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Sen. Elizabeth Warren (D-MA) spoke with reporters following a Democratic policy luncheon on Capitol Hill in Washington, D.C., March 14, 2017. Reuters

In November 2013, JPMorgan Chase & Co. agreed to pay the U.S. government a record $13 billion over its sales of essentially worthless mortgage-backed securities to unsuspecting investors in the lead-up to the 2008 financial crisis. But the megabank could deduct a full $11 billion of that fine from its taxes, as was widely reported at the time. (In an earnings conference call, the company estimated about $7 billion could be written off.) Sen. Elizabeth Warren, D-Mass., and James Lankford, R-Okla., are seeking to make those sorts of deductions public from the get-go — again.

The two lawmakers have pushed similar efforts before, in the face of tens of millions of dollars in lobbying expenditures related at least in part to past iterations of S. 1109, the Truth in Settlements Act, or its 2015 and 2014 House counterparts, H.R. 2648 and H.R. 4324, respectively.

"Government accountability requires transparency, and that's what this bipartisan bill provides," Warren said, in a press release Tuesday reintroducing their bill. "More transparency means Congress, citizens and watchdog groups can better hold regulatory agencies accountable for enforcing laws so that everyone — even corporate CEOs — are equal under the law."

JPMorgan, after all, wasn’t alone in writing off much of its hefty penalty to Uncle Sam. Of the ten biggest settlements announced by the Justice Department, Environmental Protection Agency, Securities and Exchange Commission and Department of Health and Human Services between 2012 and 2014, $48 billion of the $80 billion those companies forked over was eligible for tax deduction, according to a 2015 study by the nonprofit U.S. Public Interest Research Group.

While is doesn’t strive for reform in the tax system that allows those firms to write off huge chunks of their fines, the senators’ measure, which applies to settlement agreements with executive agencies worth at least $1 million, requires the agency in question to "make publicly available in a searchable format" a list of those agreements, including the amount of the penalty the payer can’t deduct. If that settlement amount is kept confidential, the agency has to state, publicly, why it should be kept secret. And lastly, the bill requires executive agencies to report information on the settlements they reach each year.

Matthew Gardner, a senior fellow at the Institute on Taxation and Economic Policy, said he saw the law as a sensible starting point in an effort to clarify big-number fines that are often no more than "window dressing."

"That seems like a pretty straightforward ask," he said. "The dual goal ought to be more certainty and more transparency."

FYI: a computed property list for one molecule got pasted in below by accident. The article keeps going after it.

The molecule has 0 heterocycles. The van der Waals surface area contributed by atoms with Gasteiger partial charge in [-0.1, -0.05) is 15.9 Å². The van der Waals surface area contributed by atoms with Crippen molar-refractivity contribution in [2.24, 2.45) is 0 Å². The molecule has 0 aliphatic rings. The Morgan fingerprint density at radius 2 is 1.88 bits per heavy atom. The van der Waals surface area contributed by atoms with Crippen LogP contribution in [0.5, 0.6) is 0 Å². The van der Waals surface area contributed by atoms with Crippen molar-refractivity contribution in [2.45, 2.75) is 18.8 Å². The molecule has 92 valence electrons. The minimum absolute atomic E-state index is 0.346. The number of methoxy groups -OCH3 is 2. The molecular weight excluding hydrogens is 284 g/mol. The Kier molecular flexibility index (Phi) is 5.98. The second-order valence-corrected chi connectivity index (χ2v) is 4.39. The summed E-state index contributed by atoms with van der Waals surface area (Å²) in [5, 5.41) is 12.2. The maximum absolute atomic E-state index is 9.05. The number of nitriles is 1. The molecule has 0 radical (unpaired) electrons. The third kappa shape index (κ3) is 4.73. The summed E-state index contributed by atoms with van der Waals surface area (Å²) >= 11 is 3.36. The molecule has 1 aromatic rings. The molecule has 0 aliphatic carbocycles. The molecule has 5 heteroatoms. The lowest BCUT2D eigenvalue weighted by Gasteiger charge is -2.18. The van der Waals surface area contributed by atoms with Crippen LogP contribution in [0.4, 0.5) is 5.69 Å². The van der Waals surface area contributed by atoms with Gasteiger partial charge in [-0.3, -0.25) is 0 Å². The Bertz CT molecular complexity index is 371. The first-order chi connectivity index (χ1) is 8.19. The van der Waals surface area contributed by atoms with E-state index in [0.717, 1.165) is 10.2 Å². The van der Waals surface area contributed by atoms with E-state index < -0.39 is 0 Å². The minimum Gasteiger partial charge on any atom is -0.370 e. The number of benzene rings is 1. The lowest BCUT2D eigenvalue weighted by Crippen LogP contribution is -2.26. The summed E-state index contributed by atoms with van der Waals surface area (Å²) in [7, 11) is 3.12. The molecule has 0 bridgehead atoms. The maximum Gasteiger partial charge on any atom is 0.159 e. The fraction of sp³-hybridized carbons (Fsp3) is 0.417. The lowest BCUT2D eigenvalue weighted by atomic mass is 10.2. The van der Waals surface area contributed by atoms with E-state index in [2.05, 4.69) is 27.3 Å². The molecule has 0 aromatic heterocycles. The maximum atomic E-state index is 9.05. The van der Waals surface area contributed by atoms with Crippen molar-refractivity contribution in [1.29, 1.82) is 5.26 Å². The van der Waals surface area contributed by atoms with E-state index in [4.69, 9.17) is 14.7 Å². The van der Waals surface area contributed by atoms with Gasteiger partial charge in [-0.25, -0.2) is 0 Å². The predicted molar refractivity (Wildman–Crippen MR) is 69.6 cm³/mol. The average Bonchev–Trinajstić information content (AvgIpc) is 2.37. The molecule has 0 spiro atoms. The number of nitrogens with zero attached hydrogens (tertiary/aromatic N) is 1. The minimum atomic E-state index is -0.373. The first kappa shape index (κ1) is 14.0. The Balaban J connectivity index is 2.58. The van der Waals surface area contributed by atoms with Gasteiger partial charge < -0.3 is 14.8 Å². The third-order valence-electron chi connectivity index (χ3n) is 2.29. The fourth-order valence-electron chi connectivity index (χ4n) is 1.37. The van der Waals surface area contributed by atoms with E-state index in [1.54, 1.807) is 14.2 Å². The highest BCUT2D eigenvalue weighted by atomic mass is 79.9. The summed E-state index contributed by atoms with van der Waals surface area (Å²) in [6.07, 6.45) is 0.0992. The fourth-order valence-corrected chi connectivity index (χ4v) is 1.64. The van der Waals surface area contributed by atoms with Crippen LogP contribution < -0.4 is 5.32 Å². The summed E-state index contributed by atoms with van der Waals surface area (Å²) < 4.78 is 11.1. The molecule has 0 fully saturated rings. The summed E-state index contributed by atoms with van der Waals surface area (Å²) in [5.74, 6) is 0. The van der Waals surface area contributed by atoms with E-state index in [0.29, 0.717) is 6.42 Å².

Still, Gardner added, a tax code that allows those firms to deduct enormous amounts of what could be government revenue merited some attention as well — that, or the agency charging the fine should take the expected write-off into account when deciding on a number. But either way, he said, the Warren-Lankford bill should make that task a little easier.

"When do those penalties stop being a normal cost of doing business and start being something else?" Gardner said. He added, hypothetically, "If the federal government intends to fine an oil company $10 billion for an oil spill, they need to anticipate what the tax deduction is going to be. The difficulty is that that level of certainty doesn’t exist, and that level of transparency doesn’t exist."

The current lack of such a level of certainty may have something to do with the millions in lobbying dollars thrown at versions of the bill in recent years. The National Association of Manufacturers, an advocacy group that claimed the measure would be "penalizing manufacturers for a financial crisis they had nothing to do with," spent close to $2.7million in lobbying at least partially related to the bill in the first quarter of 2017, over $1.9 million in the same quarter of 2016 and more than $2.2 million in the fourth quarter of 2015.

Through the lobbying firm Brownstein Hyatt Farber Schreck LLP, JPMorgan spent $20,000 in lobbying at least in part on the 2015 version of the bill in the first quarter of 2016, and $30,000 on efforts involving the same measure in the last quarter of 2015. The bank also spent $30,000 on lobbying related in part to the 2014 Truth in Settlements Act in the third quarter of 2014, and followed that push with expenditures of $30,000 and $60,000 on lobbying efforts involving the bill in the fourth quarter of that year. The bank did not wish to comment on its position on the law. (Lobbying forms list issues and expenditures, but not necessarily a lobbying entity’s stance on those issues.)

Sometimes via the same lobbying firm, sometimes through others and sometimes directly, the U.S. Chamber of Commerce, a business-focused lobbying group, topped them all, with tens of millions in total expenditures related at least in part to versions of the bill between the third quarter of 2014 and the fourth quarter of 2016. In a May 2015 letter to the leaders of the Senate Committee on Homeland Security and Governmental Affairs, the group’s executive vice president for government affairs assailed the bill for its "unintended consequences that would harm both businesses and regulatory agencies." The 2015 version of the measure, the letter said, "would remove the incentive for investigation targets to settle and force the government to prove its assertions in the courts," which "would increase court dockets and tie up agencies in litigation."